Q: I just read about Colin Kaepernick and Russell Wilson being underpaid until their rookie contracts run out as per rules of the CBA. My question is: If both sides agree, what keeps Seattle from cutting Wilson, taking whatever cap hit is needed to do so and, since he would be a free agent, signing him to a seven-year, $50 million dollar-type deal locking him up long term and paying him his market value?
Kevin in Seattle
A: What prevents this is the new CBA and the waiver wire. If either player is cut, there would be multiple waiver claims and the players would be lost.
In the new CBA, owners wanted lower costs for rookies in the rookie pool and they wanted total control over the player for four years. They got that and there is no reason to give that up. Owners remember what happened in the last CBA. Agents started finding loopholes. Before long, rookie contracts skyrocketed to the point that top picks in the draft were getting $70 million-plus contracts. The owners locked out players for more than 130 days last year to fix the rookie pool.
Because of the new CBA, teams have peace and few worries about their top rookies for the first three years of their contract. If Kaepernick and Wilson continue to be stars, they will get their money in a couple of years.
Q: After looking at some early mock drafts for 2013, it looks like there will be a few teams reaching for a QB in the first round. If this holds true, do you see Matt Flynn's trade value increasing at all? I would think teams like Jacksonville or K.C. would jump at the chance to get him for a third-round pick and save their first-rounder for another need elsewhere.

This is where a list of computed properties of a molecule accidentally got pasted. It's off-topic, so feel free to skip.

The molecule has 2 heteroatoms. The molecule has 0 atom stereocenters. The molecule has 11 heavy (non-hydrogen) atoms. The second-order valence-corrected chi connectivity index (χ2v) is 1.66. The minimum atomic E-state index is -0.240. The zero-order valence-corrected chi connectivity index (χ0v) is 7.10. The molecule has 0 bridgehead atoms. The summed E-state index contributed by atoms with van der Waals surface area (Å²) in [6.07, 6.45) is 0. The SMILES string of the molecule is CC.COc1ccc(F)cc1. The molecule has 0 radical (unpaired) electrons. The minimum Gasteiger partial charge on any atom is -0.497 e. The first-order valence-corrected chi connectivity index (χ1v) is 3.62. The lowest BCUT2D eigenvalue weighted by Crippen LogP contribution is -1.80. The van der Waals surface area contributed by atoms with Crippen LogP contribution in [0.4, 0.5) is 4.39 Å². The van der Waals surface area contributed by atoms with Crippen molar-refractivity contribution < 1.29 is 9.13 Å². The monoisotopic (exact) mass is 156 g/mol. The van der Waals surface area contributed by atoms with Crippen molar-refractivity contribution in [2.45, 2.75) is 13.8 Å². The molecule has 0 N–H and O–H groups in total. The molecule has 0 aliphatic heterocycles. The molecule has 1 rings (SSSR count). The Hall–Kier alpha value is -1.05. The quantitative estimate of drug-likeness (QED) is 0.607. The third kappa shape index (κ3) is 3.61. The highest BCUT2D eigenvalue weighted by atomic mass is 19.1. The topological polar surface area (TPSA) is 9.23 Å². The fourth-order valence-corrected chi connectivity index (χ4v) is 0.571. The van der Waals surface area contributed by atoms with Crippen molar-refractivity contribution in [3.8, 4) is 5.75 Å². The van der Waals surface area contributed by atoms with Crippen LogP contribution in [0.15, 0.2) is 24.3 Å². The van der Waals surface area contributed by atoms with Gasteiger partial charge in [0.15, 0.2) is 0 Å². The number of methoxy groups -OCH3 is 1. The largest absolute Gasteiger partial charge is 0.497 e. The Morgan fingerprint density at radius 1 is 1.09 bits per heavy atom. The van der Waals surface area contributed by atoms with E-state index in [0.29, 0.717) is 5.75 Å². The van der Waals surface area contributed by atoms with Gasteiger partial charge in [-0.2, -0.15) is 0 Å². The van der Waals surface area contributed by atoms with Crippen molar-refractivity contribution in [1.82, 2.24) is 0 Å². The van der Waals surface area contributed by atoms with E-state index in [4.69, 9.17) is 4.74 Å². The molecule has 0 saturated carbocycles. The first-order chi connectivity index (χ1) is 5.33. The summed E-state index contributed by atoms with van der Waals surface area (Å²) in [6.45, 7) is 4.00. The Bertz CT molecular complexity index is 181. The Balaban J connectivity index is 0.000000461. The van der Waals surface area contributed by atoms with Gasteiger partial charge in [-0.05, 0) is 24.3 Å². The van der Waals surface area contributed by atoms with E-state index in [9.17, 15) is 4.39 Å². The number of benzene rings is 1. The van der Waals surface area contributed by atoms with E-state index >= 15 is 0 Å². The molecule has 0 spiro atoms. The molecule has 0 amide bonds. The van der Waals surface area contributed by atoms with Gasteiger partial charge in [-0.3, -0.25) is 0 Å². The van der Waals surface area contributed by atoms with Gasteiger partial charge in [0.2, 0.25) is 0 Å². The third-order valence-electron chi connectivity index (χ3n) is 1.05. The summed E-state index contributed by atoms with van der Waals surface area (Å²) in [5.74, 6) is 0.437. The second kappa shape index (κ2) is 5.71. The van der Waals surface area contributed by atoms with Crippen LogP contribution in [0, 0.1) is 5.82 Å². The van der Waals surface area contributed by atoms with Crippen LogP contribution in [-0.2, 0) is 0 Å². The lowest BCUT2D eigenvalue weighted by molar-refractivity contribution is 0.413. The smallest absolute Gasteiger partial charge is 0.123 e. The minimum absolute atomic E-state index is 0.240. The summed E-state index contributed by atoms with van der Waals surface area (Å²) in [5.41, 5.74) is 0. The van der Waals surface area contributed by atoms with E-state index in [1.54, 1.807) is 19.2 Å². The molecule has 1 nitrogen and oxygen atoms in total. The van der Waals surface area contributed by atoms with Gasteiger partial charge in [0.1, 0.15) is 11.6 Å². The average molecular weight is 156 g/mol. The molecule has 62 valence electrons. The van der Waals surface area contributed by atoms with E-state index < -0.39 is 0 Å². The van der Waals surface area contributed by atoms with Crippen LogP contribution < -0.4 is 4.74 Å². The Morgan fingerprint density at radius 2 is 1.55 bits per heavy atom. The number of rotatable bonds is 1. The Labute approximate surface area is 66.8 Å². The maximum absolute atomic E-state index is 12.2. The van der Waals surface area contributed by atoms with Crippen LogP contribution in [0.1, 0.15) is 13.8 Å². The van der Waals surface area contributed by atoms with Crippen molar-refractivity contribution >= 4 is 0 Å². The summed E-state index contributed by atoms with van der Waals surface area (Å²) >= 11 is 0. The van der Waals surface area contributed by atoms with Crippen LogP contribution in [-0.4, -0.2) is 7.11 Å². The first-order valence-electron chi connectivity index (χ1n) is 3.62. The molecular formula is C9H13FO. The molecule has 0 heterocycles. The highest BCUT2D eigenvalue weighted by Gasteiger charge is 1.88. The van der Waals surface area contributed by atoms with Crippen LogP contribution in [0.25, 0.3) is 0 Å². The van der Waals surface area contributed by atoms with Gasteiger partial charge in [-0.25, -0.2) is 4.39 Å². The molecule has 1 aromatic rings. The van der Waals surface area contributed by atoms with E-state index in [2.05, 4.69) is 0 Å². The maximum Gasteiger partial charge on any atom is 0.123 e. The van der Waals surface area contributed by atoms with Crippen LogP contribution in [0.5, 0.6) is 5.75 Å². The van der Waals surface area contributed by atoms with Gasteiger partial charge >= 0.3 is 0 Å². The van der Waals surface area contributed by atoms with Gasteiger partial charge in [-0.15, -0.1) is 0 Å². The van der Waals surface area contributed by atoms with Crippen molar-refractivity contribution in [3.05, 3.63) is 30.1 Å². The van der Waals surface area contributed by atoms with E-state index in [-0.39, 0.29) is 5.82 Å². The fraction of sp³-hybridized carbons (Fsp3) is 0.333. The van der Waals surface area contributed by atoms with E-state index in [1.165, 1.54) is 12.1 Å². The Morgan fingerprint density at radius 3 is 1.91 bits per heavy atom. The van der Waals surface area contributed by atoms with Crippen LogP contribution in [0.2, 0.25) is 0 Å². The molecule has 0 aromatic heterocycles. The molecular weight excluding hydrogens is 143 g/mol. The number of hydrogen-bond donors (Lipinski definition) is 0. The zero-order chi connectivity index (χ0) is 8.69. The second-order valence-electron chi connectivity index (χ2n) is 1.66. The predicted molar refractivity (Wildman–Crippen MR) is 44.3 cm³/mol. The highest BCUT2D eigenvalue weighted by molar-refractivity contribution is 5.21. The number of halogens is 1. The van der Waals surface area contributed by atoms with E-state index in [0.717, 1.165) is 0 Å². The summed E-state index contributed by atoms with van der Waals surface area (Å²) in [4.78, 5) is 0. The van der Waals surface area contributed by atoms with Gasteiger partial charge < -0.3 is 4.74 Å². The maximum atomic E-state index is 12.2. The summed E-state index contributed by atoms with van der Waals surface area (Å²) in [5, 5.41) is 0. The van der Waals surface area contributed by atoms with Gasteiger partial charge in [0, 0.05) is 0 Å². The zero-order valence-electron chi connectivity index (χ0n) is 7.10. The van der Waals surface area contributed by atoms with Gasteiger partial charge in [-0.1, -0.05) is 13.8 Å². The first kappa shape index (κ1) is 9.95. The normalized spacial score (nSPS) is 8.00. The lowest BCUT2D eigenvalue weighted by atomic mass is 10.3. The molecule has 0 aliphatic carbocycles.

Josh in Seattle
A: At first, I thought it would be difficult to get trade value for Flynn, who signed a three-year, $19.5 million contract. Now, I think the Seahawks have a chance to get a third- or fourth-round choice. There is a lack of consistency among the QBs in the 2013 draft class. There may be as many as three quarterbacks who could go in the first round, but this class doesn't look as though it will have the immediate impact of the past two years.
When you look at what remains of Flynn's contract, it's not bad. The Seahawks have already paid $8 million, leaving a two-year deal at $11.5 million. By comparison, 49ers backup QB Alex Smith has two years left on his deal at $16 million. New Jacksonville coach Gus Bradley knows Flynn. So does new Jets GM John Idzik. Flynn is good enough to start. For the teams not willing to use a first-round pick on a rookie, Flynn would be a viable option.
Q: For years fans, players and the media have called Tony Romo a choke artist because of a lack of success in the postseason with his 1-4 record. This postseason, Matt Ryan finally got his first playoff win. After losing to the 49ers, he's also 1-4 in the postseason. Ryan was the third overall pick in the 2008 draft. Romo was an undrafted free agent. I would think -- because of his high draft status -- Ryan's postseason record would garner him more criticism than Romo. That hasn't been the case. Why not?
Bryan in Mount Airy, Md.
A: I've always thought the criticism of Romo was unfair. He's not a choke artist. Neither is Ryan. What people keep forgetting is how hard it is to win playoff games.
Peyton Manning is one of the greatest quarterbacks who has put on an NFL uniform. He's had eight one-and-dones in the playoffs. Does that make him a choke artist? Absolutely not. Football is a team game. To get to the playoffs, you have to have a quarterback. But playoff quarterbacks are going against other top playoff quarterbacks, and those quarterbacks may have better teams or home-field advantage.